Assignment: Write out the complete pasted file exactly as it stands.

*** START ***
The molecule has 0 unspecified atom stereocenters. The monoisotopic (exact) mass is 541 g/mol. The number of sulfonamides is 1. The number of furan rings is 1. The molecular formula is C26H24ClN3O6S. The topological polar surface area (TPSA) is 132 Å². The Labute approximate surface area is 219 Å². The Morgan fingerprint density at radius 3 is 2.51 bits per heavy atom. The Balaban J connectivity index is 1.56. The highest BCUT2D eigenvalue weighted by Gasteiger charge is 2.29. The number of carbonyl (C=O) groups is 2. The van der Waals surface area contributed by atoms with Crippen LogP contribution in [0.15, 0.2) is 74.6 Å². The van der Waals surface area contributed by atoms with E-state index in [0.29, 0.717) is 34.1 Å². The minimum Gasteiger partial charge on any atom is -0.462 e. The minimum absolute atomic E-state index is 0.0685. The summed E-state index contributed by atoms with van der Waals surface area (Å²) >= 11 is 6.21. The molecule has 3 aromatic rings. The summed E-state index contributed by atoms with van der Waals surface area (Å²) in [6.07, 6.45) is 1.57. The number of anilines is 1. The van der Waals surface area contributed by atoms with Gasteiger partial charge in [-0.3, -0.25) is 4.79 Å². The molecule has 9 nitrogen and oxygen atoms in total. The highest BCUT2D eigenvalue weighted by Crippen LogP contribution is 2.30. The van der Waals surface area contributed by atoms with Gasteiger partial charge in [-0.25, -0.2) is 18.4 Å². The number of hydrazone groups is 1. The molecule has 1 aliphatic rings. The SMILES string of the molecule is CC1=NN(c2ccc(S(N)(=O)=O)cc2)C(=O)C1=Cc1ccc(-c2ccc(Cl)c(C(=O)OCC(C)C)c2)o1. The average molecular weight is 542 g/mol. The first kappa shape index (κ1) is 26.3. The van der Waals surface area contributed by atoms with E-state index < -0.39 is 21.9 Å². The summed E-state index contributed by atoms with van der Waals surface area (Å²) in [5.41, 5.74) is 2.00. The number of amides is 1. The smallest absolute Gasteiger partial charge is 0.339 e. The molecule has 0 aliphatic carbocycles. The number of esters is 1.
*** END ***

The molecule has 0 unspecified atom stereocenters. The monoisotopic (exact) mass is 541 g/mol. The number of sulfonamides is 1. The number of furan rings is 1. The molecular formula is C26H24ClN3O6S. The topological polar surface area (TPSA) is 132 Å². The Labute approximate surface area is 219 Å². The Morgan fingerprint density at radius 3 is 2.51 bits per heavy atom. The Balaban J connectivity index is 1.56. The highest BCUT2D eigenvalue weighted by Gasteiger charge is 2.29. The number of carbonyl (C=O) groups is 2. The van der Waals surface area contributed by atoms with Crippen LogP contribution in [0.15, 0.2) is 74.6 Å². The van der Waals surface area contributed by atoms with E-state index in [0.29, 0.717) is 34.1 Å². The minimum Gasteiger partial charge on any atom is -0.462 e. The minimum absolute atomic E-state index is 0.0685. The summed E-state index contributed by atoms with van der Waals surface area (Å²) >= 11 is 6.21. The molecule has 3 aromatic rings. The summed E-state index contributed by atoms with van der Waals surface area (Å²) in [6.07, 6.45) is 1.57. The number of anilines is 1. The van der Waals surface area contributed by atoms with Gasteiger partial charge in [-0.3, -0.25) is 4.79 Å². The molecule has 9 nitrogen and oxygen atoms in total. The highest BCUT2D eigenvalue weighted by Crippen LogP contribution is 2.30. The van der Waals surface area contributed by atoms with Gasteiger partial charge in [-0.25, -0.2) is 18.4 Å². The number of hydrazone groups is 1. The molecule has 1 aliphatic rings. The SMILES string of the molecule is CC1=NN(c2ccc(S(N)(=O)=O)cc2)C(=O)C1=Cc1ccc(-c2ccc(Cl)c(C(=O)OCC(C)C)c2)o1. The average molecular weight is 542 g/mol. The first kappa shape index (κ1) is 26.3. The van der Waals surface area contributed by atoms with E-state index < -0.39 is 21.9 Å². The summed E-state index contributed by atoms with van der Waals surface area (Å²) in [5.41, 5.74) is 2.00. The number of amides is 1. The smallest absolute Gasteiger partial charge is 0.339 e. The molecule has 0 aliphatic carbocycles. The number of esters is 1.